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Gene Review

PRV  -  Pseudorabies susceptibility

Sus scrofa

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Disease relevance of PRV

  • Pseudorabies virus (PRV) is a herpesvirus of swine, a member of the Alphaherpesvirinae subfamily, and the etiological agent of Aujeszky's disease [1].
  • Uptake and transneuronal passage of wild-type and attenuated strains of a swine alpha-herpesvirus (pseudorabies [PRV]) were examined in rat visual projections [2].
  • Alpha-herpesviruses constitute closely related neurotropic viruses, including herpes simplex virus in man and pseudorabies virus (PRV) in pigs [3].
  • One attenuated vaccine strain, Bartha PRV, has preferential affinity for sites of afferent synaptic contact on the cell body and dendrites and a reactive gliosis that effectively isolates the infected neurons and provides a barrier to the nonspecific spread to adjacent neurons [4].
  • Virus particles lacking gIII were indistinguishable from parental PRV virus particles by analysis of infected-cell thin sections in the electron microscope [5].

Psychiatry related information on PRV

  • In studies of transmission of PRV by cannibalism, either latently infected or acutely infected tissue was fed to both domestic and feral-derived pigs [6].
  • Once formulated, a decision-tree analysis can be adapted to the prevailing economic or epidemiologic conditions; hence, it is a useful tool in the PRV decision-making process [7].
  • The isolation of virus from alveolar macrophages provides support to the hypothesis that replication of PRV during the course of infection produces an impairment of the defense mechanisms in the respiratory tract [8].

High impact information on PRV

  • PRV infection progresses from acute infection of the respiratory epithelium to latent infection in the peripheral nervous system [1].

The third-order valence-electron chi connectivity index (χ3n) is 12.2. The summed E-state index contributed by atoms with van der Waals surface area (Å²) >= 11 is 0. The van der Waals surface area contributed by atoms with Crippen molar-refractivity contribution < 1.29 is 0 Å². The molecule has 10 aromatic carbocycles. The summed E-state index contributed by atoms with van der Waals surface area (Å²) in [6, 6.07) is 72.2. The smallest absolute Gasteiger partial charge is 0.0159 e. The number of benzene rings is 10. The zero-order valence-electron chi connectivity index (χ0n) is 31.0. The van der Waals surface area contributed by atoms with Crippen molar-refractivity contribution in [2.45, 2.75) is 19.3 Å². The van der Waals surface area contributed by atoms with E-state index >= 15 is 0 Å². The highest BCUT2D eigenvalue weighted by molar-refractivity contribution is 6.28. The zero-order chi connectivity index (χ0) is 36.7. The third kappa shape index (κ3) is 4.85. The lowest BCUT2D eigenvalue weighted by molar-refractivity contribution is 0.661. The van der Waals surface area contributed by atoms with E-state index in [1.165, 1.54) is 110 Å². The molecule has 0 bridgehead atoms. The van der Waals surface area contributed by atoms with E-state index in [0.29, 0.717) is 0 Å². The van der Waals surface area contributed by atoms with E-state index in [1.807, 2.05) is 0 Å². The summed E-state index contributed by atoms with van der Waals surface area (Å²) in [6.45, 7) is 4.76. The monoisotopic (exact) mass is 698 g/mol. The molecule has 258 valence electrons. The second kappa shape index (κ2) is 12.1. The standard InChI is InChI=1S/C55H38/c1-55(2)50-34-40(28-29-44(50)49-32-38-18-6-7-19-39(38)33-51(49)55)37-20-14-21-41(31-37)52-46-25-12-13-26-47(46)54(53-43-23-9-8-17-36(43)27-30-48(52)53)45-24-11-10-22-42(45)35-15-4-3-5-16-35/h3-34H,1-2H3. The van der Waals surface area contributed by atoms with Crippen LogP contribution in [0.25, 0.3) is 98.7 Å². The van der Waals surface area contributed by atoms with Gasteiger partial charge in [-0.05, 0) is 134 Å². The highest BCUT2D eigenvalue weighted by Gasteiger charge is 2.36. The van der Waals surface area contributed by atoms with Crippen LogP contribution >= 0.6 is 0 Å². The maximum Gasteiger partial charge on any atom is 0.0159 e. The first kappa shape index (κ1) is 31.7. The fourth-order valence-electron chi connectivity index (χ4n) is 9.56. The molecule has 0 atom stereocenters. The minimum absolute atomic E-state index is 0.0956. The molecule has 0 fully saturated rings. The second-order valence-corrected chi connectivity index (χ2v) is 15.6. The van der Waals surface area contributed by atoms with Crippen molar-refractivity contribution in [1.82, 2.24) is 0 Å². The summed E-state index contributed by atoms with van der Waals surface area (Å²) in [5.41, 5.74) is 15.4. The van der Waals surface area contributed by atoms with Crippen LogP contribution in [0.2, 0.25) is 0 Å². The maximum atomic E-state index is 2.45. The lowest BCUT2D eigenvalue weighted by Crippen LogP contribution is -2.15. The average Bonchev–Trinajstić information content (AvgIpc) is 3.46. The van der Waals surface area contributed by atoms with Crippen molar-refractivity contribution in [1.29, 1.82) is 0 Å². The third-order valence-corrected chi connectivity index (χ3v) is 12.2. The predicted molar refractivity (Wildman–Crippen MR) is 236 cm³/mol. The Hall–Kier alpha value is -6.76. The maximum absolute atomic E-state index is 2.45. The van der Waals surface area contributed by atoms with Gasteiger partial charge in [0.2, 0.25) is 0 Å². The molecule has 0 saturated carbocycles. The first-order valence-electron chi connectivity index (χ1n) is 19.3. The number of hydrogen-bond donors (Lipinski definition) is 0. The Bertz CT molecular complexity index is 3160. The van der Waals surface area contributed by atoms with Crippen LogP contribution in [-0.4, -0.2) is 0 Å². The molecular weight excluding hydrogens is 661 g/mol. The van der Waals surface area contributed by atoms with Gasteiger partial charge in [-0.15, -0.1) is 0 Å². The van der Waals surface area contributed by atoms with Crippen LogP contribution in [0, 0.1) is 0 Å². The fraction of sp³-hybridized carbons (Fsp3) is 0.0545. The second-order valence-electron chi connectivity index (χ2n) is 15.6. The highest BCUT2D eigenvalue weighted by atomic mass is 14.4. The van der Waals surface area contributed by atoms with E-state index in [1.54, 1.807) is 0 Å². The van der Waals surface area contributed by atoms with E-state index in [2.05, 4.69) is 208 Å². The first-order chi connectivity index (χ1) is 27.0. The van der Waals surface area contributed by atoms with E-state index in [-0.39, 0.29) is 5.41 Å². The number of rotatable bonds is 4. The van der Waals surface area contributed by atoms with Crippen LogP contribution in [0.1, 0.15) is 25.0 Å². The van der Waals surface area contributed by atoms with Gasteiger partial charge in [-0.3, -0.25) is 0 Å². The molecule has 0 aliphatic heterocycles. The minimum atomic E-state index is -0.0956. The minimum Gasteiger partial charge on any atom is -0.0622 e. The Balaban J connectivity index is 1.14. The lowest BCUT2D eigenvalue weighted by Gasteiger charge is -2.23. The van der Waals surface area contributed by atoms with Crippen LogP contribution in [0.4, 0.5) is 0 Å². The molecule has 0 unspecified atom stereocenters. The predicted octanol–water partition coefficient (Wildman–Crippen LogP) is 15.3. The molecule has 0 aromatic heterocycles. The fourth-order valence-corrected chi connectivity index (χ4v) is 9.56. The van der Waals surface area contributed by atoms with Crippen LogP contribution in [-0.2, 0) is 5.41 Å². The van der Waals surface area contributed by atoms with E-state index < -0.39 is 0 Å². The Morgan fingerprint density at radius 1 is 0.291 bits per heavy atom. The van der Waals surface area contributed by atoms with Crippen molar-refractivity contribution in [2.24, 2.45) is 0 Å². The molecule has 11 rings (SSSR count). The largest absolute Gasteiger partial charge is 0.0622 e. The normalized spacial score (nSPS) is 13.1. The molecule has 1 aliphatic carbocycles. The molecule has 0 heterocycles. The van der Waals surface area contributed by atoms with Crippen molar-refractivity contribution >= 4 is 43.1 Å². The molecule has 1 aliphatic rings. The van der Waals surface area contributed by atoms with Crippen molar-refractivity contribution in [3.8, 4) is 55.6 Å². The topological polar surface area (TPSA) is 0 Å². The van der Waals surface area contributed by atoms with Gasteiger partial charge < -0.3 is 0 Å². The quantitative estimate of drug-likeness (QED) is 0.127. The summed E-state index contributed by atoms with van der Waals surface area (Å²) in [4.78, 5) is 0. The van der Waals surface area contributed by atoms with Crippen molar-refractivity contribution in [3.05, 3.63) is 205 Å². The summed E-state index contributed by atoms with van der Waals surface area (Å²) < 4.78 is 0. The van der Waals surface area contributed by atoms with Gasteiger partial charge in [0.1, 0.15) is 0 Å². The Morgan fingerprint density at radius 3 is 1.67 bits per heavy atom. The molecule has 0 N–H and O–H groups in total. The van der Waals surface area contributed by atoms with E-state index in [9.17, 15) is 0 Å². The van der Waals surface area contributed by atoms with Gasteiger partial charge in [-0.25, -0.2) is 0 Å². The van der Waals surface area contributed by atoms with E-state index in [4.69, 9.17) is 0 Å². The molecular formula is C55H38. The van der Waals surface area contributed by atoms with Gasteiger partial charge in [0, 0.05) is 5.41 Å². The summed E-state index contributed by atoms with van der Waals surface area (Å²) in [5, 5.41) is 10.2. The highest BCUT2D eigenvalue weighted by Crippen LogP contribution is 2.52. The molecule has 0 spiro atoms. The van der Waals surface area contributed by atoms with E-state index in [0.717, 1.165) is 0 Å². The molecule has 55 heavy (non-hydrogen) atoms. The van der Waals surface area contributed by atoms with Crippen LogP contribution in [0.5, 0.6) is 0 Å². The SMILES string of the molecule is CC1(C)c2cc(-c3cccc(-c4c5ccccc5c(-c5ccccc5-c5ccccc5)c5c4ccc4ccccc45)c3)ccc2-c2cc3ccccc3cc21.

• By contrast, the attenuated strain of PRV selectively infected a functionally distinct subset of retinal ganglion cells with restricted central projections [2].
  • We report that in vitro infection of swine TG neurons with the homologous swine alpha-herpesvirus PRV results in the appearance of numerous synaptophysin-positive synaptic boutons (varicosities) along the axons [3].
  • Both PRV strains infected DMV and motor neurons and then passed transneuronally to infect brainstem neurons that innervate the DMV [9].
  • After PRV inoculation of the rat stomach or pancreas, the temporal course of viral replication and induced pathology of infected neurons were assessed in the dorsal motor nucleus of the vagus (DMV) and amygdala using an antiserum generated against PRV [9].

Chemical compound and disease context of PRV

  • We have established that in the Becker strain of pseudorabies virus (PRV), the glycoprotein gIII gene is not essential for growth in cell culture [5].
  • To enhance the efficacy of a DNA vaccine against pseudorabies virus (PRV), we evaluated the adjuvant properties of plasmids coding for gamma interferon or interleukin-12, of CpG immunostimulatory motifs, and of the conventional adjuvants dimethyldioctadecylammonium bromide in water (DDA) and sulfolipo-cyclodextrin in squalene in water [10].
  • Contrary to human and swine thymidine kinases and like herpes simplex virus-1 and -2 thymidine kinases, PRV thymidine kinase phosphorylates both the natural (D-) and the unnatural (L-) thymidine enantiomers to their corresponding monophosphates with comparable efficiency [11].